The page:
What decade are we living in? There are protests on the streets around Iran, raising gasoline prices and now the government is looking at the telecommunications industry, including AT&T! Ask any student of recent history, and they’d say that those were pages from the chapter on the 1970s, but ironically those things describe the state of affairs this week.
The latter item on the surface sounds like the beginning stages of the breakup of AT&T. First some history of that historic breakup: It began with filings by the U.S. Department of Justice in 1974, which led to an antitrust lawsuit against Ma Bell. The case of the United States vs. AT&T even led to a settlement that broke up the company, with the creation of seven “Baby Bells.” Three of those companies were bought by a fourth, Southwestern Bell (later SBC), which eventually acquired AT&T Corp. to form the AT&T we know today. Meanwhile, two other Baby Bells (Bell Atlantic and NYNEX) eventually became Verizon. As a side note, the final Baby Bell, US West was acquired to become Qwest, which now offers wireless through Verizon! And that’s where we are today.
Verizon Wireless, which is in fact co-owned by Verizon and U.K.-based Vodaphone, remains the number one wireless carrier in the United States followed by AT&T. Ma Bell should be proud that these off spring have done so well. Of course where there is success in the U.S. government eyes will soon be looking at you. Personally, this reporter finds it an odd trend, we’re taught all through school to do our best, to try to be winners, but succeed too well in business and you get the regulators looking at you!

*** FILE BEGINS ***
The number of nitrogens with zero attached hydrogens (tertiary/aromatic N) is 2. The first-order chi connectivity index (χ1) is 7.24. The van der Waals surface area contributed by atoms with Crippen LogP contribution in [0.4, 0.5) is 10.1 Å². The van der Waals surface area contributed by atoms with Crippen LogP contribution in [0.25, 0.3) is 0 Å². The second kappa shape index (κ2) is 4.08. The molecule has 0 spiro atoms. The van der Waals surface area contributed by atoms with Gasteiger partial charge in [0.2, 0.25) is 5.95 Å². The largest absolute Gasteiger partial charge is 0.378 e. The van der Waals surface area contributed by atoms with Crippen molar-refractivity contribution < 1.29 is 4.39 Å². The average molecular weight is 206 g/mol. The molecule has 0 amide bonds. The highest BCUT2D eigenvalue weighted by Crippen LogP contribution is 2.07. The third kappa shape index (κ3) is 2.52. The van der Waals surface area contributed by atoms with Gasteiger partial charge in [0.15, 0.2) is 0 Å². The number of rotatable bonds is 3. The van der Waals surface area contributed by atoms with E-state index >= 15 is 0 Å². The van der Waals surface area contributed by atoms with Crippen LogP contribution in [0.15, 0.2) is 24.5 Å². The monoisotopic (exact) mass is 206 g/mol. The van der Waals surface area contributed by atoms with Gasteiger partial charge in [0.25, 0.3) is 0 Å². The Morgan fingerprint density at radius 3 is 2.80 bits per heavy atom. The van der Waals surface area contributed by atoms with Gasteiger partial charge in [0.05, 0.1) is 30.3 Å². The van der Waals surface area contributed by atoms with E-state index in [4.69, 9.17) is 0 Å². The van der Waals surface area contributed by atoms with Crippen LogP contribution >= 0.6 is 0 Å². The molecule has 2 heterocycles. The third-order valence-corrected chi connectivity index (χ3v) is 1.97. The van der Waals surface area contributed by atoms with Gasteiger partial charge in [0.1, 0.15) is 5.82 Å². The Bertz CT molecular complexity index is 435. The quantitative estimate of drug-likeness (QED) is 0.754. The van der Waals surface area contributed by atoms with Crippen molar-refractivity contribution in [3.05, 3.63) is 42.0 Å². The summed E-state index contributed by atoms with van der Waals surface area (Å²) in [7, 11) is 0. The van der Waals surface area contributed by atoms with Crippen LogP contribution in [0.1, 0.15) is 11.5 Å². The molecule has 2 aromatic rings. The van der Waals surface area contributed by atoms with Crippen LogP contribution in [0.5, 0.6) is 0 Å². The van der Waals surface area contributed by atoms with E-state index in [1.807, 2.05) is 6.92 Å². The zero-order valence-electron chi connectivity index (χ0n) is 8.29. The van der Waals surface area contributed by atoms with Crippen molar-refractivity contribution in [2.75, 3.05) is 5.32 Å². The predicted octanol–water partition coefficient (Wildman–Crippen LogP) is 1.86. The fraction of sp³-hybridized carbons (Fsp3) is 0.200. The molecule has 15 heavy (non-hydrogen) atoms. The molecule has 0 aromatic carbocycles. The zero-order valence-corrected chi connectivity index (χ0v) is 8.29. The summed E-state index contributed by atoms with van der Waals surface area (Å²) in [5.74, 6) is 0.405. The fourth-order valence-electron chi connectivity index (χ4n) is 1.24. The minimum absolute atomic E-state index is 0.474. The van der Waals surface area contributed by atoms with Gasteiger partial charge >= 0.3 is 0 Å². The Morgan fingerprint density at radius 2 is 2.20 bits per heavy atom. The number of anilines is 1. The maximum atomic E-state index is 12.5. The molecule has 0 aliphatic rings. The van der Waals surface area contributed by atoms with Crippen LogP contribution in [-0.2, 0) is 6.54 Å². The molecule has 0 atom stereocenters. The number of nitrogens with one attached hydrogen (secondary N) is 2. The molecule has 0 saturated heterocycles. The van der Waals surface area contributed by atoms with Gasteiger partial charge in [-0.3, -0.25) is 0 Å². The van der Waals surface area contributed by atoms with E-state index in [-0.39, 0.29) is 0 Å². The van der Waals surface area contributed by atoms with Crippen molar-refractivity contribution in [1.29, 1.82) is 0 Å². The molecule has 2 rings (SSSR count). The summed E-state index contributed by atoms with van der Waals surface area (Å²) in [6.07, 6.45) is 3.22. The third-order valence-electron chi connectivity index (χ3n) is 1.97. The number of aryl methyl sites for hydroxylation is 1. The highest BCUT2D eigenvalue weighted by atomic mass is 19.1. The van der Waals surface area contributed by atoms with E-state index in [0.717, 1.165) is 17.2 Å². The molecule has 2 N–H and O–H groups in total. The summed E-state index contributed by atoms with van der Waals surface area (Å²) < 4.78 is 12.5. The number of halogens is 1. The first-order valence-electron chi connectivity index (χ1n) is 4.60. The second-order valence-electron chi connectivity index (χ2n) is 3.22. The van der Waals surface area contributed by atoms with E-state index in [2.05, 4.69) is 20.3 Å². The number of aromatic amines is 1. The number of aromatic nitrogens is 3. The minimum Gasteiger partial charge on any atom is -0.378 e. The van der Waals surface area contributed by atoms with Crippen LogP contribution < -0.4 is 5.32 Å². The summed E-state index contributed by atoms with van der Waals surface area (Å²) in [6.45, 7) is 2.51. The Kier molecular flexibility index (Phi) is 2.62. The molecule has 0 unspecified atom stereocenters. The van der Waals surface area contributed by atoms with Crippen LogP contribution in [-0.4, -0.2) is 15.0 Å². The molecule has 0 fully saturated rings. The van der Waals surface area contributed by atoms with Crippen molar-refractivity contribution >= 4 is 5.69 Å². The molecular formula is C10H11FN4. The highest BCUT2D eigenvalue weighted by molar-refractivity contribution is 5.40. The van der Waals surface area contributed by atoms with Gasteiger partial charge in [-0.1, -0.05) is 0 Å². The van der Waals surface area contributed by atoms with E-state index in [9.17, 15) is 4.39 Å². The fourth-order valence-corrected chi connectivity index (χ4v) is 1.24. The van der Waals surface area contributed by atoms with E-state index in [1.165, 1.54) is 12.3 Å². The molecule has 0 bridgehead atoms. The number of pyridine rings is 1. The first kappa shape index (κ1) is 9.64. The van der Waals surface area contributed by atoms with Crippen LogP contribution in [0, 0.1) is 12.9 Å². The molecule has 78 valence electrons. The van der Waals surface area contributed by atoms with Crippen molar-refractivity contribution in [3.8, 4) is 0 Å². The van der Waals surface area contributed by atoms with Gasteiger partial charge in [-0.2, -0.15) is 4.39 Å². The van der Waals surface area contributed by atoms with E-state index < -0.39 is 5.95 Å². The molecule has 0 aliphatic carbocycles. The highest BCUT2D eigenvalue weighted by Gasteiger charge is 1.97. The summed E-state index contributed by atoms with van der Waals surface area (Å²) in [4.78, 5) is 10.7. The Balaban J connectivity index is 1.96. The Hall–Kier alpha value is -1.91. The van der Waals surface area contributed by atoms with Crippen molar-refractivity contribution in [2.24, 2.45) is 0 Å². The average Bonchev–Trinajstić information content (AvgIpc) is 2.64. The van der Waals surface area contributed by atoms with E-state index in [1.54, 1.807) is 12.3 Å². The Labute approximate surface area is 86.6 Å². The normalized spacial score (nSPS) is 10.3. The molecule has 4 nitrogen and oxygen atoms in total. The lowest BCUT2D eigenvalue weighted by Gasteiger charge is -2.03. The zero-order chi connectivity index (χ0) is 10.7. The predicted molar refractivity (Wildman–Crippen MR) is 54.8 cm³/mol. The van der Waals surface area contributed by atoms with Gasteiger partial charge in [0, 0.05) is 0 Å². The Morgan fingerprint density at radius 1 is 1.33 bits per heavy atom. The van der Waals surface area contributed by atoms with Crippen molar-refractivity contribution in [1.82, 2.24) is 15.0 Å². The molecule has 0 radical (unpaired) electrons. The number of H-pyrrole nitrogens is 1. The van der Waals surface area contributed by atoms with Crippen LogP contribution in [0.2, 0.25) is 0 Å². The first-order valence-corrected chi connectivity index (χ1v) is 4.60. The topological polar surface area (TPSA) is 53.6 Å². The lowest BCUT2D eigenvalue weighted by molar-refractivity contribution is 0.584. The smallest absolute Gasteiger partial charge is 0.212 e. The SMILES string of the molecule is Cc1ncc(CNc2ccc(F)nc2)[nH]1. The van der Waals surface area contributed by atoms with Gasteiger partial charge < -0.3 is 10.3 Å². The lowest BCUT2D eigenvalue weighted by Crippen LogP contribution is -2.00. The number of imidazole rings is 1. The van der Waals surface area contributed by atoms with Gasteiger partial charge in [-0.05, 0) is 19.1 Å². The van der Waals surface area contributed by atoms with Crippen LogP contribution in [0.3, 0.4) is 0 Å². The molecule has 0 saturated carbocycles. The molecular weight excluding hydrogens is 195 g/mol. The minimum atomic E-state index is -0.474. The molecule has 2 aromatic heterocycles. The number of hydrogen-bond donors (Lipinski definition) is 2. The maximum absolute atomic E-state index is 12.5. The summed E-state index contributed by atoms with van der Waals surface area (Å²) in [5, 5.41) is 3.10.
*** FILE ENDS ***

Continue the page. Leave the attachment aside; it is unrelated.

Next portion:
This week several U.S. senators have started a campaign that calls for regulators to review the exclusive arrangements between mobile carriers and cell phone makers. According to Bloomberg News, in a letter to Michael Copps, acting chairman of the Federal Communications Commission (FCC), the senators said they were concerned about exclusivity, and how this affects competition and choice in the marketplace.
The letter is quoted as saying:
“We ask that you examine this issue carefully and act expeditiously should you find that exclusivity agreements unfairly restrict consumer choice or adversely impact competition in the commercial wireless marketplace.”
The four senators signing the June 15 dated letter include Democrats John Kerry, chairman of the Senate Commerce Subcommittee on Communications, Technology, and the Internet; Byron Dorgan of North Dakota; Amy Klobuchar of Minnesota and Republican Roger Wicker of Mississippi.
This isn’t the only item that Copps is likely reading on the subject either, as The Rural Cellular Association, a trade group that represents more than 80 rural wireless providers, also recently filed a petition to the FCC urging it to look into how the arrangements between carriers and makers might affect consumers.
The irony of this is that the big issue seems to be that AT&T has an exclusive arrangement to carry the Apple iPhone, a deal that has been in place for two years and will expire next year when Verizon will begin carrying the iPhone as well. Meanwhile, Sprint has the sole rights for the Palm Pre, which was released just a week ago, and was seen a boost for a company that is trailing in third place to its rivals.